They found a tumor that had grown to the size of a basketball, attached to her ovary, bladder and pelvis. During the operation she lost half of her body’s amount of blood and multiple units had to be used to account for the loss. The moment I finally got to her room and saw her, it was as if the gutters had been holding fall leaves and they finally decided to collapse.
With a twinge of relief that she was alive, but also terrified at how pale and ghostly she appeared, I began to walk out of the room, covering my mouth, holding my hands up to my face and wailing. We’re not talking my usual silent tears behind closed doors or in the privacy of my own car, but rather full on sobbing while passing nurses, doctors, people I had never seen and would probably not see again.
The whole time I was looking for an escape. Somewhere to hide. To process what I had seen and heard and experienced. The only public bathroom on the entire floor was occupied. I was left vulnerable in the outside hallway, between the bridge of surgery waiting and ICU admittance.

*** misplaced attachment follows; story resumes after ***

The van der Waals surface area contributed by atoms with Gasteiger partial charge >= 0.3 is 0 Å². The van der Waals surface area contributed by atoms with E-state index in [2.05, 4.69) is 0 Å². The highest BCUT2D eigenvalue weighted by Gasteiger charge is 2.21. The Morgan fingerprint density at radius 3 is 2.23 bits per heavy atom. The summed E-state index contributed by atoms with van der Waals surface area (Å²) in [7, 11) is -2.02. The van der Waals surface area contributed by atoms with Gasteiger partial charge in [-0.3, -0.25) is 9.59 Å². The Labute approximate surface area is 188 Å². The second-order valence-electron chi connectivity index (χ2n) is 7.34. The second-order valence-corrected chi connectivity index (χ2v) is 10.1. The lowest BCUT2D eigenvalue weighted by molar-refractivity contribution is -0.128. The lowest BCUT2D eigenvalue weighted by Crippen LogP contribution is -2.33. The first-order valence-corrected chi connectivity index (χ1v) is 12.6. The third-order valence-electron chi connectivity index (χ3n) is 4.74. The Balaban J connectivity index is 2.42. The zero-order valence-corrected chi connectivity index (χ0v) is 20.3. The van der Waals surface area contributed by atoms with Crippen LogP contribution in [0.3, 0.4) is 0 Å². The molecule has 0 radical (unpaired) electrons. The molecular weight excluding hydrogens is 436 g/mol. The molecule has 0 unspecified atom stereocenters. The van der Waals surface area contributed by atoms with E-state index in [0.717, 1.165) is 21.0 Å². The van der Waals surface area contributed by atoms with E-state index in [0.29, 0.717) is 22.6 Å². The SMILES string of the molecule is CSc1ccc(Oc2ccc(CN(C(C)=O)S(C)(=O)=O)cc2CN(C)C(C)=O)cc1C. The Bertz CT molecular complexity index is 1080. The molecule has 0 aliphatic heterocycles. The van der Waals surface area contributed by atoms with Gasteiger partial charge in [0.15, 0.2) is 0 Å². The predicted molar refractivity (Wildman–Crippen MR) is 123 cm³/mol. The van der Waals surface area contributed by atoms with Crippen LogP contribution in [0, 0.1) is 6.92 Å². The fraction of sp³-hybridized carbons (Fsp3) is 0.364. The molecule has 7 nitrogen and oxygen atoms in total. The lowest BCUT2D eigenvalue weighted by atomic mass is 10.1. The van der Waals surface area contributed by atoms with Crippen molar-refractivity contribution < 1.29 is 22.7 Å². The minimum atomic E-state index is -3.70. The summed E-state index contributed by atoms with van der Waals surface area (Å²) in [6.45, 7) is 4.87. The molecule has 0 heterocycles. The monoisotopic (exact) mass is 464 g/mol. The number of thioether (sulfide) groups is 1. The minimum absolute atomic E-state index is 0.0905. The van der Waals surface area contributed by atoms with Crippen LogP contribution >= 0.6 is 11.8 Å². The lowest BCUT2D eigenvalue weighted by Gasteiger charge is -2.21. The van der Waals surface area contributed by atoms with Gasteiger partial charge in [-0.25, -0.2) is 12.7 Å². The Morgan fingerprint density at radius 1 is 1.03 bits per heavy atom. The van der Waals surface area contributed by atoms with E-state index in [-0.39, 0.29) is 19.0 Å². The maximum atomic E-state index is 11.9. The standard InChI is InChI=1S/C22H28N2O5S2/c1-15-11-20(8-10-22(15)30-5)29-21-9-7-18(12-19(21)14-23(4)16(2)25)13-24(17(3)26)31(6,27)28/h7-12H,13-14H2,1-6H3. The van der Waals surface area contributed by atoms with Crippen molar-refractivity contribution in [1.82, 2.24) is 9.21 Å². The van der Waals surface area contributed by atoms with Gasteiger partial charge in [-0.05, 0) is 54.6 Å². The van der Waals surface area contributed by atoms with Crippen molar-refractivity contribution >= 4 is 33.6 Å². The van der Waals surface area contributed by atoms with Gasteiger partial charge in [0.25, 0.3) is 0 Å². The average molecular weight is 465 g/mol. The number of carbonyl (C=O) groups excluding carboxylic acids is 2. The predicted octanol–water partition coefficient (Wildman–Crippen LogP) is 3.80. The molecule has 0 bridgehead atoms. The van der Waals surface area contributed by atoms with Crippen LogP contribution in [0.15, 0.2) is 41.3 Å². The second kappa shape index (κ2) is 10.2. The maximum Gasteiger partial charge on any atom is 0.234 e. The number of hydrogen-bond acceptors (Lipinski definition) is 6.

After the initial shock and sadness, I made my way back to my Dad. “You OK?” he asked. “Yep. I finally let it all out.” The hours went by much faster as family and friends made their way to her room. Seeing her come awake from anesthesia will also be one of my favorite memories of the whole ordeal.
My younger brother and I were sitting on the couch in her room when I started asking her silly questions to gauge her consciousness. “Mom, who’s your favorite child?” “Rudy and Mojo,” she answered. Rudy is my parents’ Shetland Sheepdog and Mojo is my English Springer Spaniel.
She looked over at us and in all seriousness said, “I don’t love you equally, I love you differently.” John Mark and I looked at each asking, “What?” She said, “you know like the number 11—Hannah you’re 6+5, John Mark, you’re 3+3+3+1…” “That’s 10, Mom,” John Mark said. “Plus one,” she whispered with her eyes closed. We all burst into laughter, a moment of much needed levity.